Human worth, these books argued, ran in families, and inherited traits--for good or for evil--dictated the behavior of individuals. The texts warned their high-school readers to choose their mates and careers in light of these alleged facts.
This is bad biology: It ignores the complexity of human development, which is based on nurture as well as nature.
Even more significant is the fact that more than 75 percent of these texts supported programs of positive eugenics for society's most able members, while more than 45 percent backed the practice of negative eugenics for those judged inferior. That is, they strongly supported programs of human breeding.
Perhaps some of those who today speak favorably of such programs are simply reflecting what they learned in school in the 1930's. Yet even at that time, not everyone agreed on the feasibility of such breeding.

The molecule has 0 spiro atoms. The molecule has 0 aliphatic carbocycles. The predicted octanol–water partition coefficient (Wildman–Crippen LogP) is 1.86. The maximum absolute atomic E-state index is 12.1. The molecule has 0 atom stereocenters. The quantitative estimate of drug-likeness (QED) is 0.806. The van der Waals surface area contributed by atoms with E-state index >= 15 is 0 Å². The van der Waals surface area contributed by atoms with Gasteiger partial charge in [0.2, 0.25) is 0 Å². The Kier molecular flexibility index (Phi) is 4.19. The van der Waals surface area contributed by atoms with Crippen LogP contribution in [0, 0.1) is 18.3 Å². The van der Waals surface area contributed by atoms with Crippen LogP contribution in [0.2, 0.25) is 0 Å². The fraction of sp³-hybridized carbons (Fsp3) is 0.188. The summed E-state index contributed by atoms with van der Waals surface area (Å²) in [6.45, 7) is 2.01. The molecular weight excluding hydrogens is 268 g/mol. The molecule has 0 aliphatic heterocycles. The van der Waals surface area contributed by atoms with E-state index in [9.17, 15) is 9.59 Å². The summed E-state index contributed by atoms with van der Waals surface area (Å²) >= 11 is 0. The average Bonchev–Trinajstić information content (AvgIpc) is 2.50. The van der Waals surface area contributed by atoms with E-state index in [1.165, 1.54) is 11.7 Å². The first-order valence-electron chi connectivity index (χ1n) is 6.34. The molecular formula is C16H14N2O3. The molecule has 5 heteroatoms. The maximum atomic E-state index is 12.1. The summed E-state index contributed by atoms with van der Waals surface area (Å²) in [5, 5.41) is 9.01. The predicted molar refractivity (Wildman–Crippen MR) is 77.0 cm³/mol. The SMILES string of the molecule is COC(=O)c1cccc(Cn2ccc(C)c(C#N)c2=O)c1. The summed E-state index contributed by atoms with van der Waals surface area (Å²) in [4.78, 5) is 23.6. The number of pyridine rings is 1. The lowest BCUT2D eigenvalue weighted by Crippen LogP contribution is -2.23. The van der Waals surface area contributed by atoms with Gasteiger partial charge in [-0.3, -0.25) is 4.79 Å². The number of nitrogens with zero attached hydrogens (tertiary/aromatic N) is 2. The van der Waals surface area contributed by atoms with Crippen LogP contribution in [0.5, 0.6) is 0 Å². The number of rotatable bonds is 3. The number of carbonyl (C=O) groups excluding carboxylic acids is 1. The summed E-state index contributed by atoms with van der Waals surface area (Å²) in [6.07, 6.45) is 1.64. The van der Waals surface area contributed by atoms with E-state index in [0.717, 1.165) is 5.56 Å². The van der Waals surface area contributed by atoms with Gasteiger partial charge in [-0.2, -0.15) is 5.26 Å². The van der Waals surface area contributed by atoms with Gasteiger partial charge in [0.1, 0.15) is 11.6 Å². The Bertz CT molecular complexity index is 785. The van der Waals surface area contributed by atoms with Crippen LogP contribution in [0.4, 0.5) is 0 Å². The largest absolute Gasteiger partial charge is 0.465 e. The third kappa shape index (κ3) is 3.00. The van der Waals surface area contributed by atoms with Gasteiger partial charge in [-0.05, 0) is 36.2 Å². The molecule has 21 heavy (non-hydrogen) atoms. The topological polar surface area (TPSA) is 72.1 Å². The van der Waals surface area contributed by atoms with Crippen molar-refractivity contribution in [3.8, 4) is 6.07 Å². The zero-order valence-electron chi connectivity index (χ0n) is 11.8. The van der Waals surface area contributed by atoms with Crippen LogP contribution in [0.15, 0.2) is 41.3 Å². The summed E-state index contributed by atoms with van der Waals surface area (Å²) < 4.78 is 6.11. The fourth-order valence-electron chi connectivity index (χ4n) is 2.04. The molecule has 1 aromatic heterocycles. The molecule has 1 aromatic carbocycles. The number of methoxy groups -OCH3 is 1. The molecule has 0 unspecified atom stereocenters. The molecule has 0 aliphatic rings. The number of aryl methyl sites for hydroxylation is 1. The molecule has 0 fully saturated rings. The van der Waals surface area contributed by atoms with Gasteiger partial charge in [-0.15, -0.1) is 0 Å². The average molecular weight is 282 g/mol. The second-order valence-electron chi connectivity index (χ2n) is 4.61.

As the noted anthropologist Ashley Montagu, now at Princeton University, noted in the early 1940's, such programs were doomed to failure on the grounds of genetics.
"Were every feebleminded individual to be sterilized for the next 2,000 years,'' he explained, "the reduction in the number of feebleminded individuals in the population at the end of that time would not exceed 50 percent.''
And, he concluded, that "is a very long time to have to wait for such a return.''
Indeed, by the 1920's, geneticists had recognized the remarkable complexity of most human qualities and had rejected eugenics on technical grounds. Even if slave owners had tried to breed their human property, as Mr. Snyder suggested, genetics and time were not with them.
Yet one could counter that Mr. Snyder and his like-minded classmates are simply products of bad biology textbooks--that they have failed to follow changes in the theories of genetics.
As a consequence, they have come to believe that one could easily breed for, say, superior muscular development in the legs of blacks--what Mr. Snyder referred to as the "thigh situation.'' If this erroneous thinking were the only issue under consideration, then Mr. Snyder could be judged as little more than an intellectual innocent. A sad conclusion, but not a chargeable offense.